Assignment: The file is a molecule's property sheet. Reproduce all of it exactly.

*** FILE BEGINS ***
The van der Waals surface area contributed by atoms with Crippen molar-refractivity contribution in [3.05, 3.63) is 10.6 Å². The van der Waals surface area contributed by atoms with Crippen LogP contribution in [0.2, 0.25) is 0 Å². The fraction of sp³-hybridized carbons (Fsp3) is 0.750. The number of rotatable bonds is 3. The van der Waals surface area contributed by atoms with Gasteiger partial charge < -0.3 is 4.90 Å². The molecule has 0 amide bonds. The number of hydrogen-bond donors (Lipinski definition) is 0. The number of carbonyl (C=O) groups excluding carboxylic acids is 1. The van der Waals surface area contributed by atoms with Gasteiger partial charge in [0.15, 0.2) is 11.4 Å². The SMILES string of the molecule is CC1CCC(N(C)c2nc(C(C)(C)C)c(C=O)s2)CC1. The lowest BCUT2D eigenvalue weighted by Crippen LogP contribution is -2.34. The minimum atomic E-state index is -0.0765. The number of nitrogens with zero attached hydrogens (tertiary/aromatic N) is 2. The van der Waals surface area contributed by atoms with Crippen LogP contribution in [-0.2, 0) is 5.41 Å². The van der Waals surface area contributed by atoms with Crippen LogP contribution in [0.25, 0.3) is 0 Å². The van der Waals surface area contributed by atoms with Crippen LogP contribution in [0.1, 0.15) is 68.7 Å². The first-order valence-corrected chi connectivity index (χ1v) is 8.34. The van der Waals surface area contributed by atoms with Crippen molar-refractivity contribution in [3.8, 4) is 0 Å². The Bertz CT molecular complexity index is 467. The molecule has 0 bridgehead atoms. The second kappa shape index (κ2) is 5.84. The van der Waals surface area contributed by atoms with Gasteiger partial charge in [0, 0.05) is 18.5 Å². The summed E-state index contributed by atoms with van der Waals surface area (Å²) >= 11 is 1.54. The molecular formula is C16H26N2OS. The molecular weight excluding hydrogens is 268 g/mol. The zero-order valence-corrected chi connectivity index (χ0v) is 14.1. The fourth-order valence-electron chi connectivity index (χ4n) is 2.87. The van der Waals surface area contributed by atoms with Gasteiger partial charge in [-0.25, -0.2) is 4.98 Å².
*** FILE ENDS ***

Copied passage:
The van der Waals surface area contributed by atoms with Crippen molar-refractivity contribution in [3.05, 3.63) is 10.6 Å². The van der Waals surface area contributed by atoms with Crippen LogP contribution in [0.2, 0.25) is 0 Å². The fraction of sp³-hybridized carbons (Fsp3) is 0.750. The number of rotatable bonds is 3. The van der Waals surface area contributed by atoms with Gasteiger partial charge < -0.3 is 4.90 Å². The molecule has 0 amide bonds. The number of hydrogen-bond donors (Lipinski definition) is 0. The number of carbonyl (C=O) groups excluding carboxylic acids is 1. The van der Waals surface area contributed by atoms with Gasteiger partial charge in [0.15, 0.2) is 11.4 Å². The SMILES string of the molecule is CC1CCC(N(C)c2nc(C(C)(C)C)c(C=O)s2)CC1. The lowest BCUT2D eigenvalue weighted by Crippen LogP contribution is -2.34. The minimum atomic E-state index is -0.0765. The number of nitrogens with zero attached hydrogens (tertiary/aromatic N) is 2. The van der Waals surface area contributed by atoms with Crippen LogP contribution in [-0.2, 0) is 5.41 Å². The van der Waals surface area contributed by atoms with Crippen LogP contribution in [0.25, 0.3) is 0 Å². The van der Waals surface area contributed by atoms with Crippen LogP contribution in [0.1, 0.15) is 68.7 Å². The first-order valence-corrected chi connectivity index (χ1v) is 8.34. The van der Waals surface area contributed by atoms with Crippen molar-refractivity contribution in [3.8, 4) is 0 Å². The Bertz CT molecular complexity index is 467. The molecule has 0 bridgehead atoms. The second kappa shape index (κ2) is 5.84. The van der Waals surface area contributed by atoms with Gasteiger partial charge in [0, 0.05) is 18.5 Å². The summed E-state index contributed by atoms with van der Waals surface area (Å²) >= 11 is 1.54. The molecular formula is C16H26N2OS. The molecular weight excluding hydrogens is 268 g/mol. The zero-order valence-corrected chi connectivity index (χ0v) is 14.1. The fourth-order valence-electron chi connectivity index (χ4n) is 2.87. The van der Waals surface area contributed by atoms with Gasteiger partial charge in [-0.25, -0.2) is 4.98 Å².